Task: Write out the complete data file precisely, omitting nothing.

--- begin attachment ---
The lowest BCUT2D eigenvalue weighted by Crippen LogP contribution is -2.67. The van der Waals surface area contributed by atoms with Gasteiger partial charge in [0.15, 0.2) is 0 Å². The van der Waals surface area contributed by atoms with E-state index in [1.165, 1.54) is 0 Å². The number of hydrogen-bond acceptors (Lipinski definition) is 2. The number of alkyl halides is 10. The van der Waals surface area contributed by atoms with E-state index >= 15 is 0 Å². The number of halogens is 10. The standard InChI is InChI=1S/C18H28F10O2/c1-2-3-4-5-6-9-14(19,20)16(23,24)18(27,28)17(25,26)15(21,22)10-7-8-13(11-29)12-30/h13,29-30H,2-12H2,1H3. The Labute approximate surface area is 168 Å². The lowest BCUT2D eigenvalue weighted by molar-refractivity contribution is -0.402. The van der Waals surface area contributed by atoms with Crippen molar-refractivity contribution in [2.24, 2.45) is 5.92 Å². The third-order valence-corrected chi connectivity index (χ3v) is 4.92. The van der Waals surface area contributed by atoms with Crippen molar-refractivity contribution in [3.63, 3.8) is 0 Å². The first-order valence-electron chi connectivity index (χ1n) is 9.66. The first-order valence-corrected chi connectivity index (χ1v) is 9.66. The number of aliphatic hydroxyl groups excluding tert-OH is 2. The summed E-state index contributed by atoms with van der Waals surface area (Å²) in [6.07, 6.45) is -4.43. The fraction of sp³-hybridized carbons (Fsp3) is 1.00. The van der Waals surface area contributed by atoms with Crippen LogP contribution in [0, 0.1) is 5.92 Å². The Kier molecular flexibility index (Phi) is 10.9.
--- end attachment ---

The lowest BCUT2D eigenvalue weighted by Crippen LogP contribution is -2.67. The van der Waals surface area contributed by atoms with Gasteiger partial charge in [0.15, 0.2) is 0 Å². The van der Waals surface area contributed by atoms with E-state index in [1.165, 1.54) is 0 Å². The number of hydrogen-bond acceptors (Lipinski definition) is 2. The number of alkyl halides is 10. The van der Waals surface area contributed by atoms with E-state index >= 15 is 0 Å². The number of halogens is 10. The standard InChI is InChI=1S/C18H28F10O2/c1-2-3-4-5-6-9-14(19,20)16(23,24)18(27,28)17(25,26)15(21,22)10-7-8-13(11-29)12-30/h13,29-30H,2-12H2,1H3. The Labute approximate surface area is 168 Å². The lowest BCUT2D eigenvalue weighted by molar-refractivity contribution is -0.402. The van der Waals surface area contributed by atoms with Crippen molar-refractivity contribution in [2.24, 2.45) is 5.92 Å². The third-order valence-corrected chi connectivity index (χ3v) is 4.92. The van der Waals surface area contributed by atoms with Crippen molar-refractivity contribution in [3.63, 3.8) is 0 Å². The first-order valence-electron chi connectivity index (χ1n) is 9.66. The first-order valence-corrected chi connectivity index (χ1v) is 9.66. The number of aliphatic hydroxyl groups excluding tert-OH is 2. The summed E-state index contributed by atoms with van der Waals surface area (Å²) in [6.07, 6.45) is -4.43. The fraction of sp³-hybridized carbons (Fsp3) is 1.00. The van der Waals surface area contributed by atoms with Crippen LogP contribution in [0, 0.1) is 5.92 Å². The Kier molecular flexibility index (Phi) is 10.9.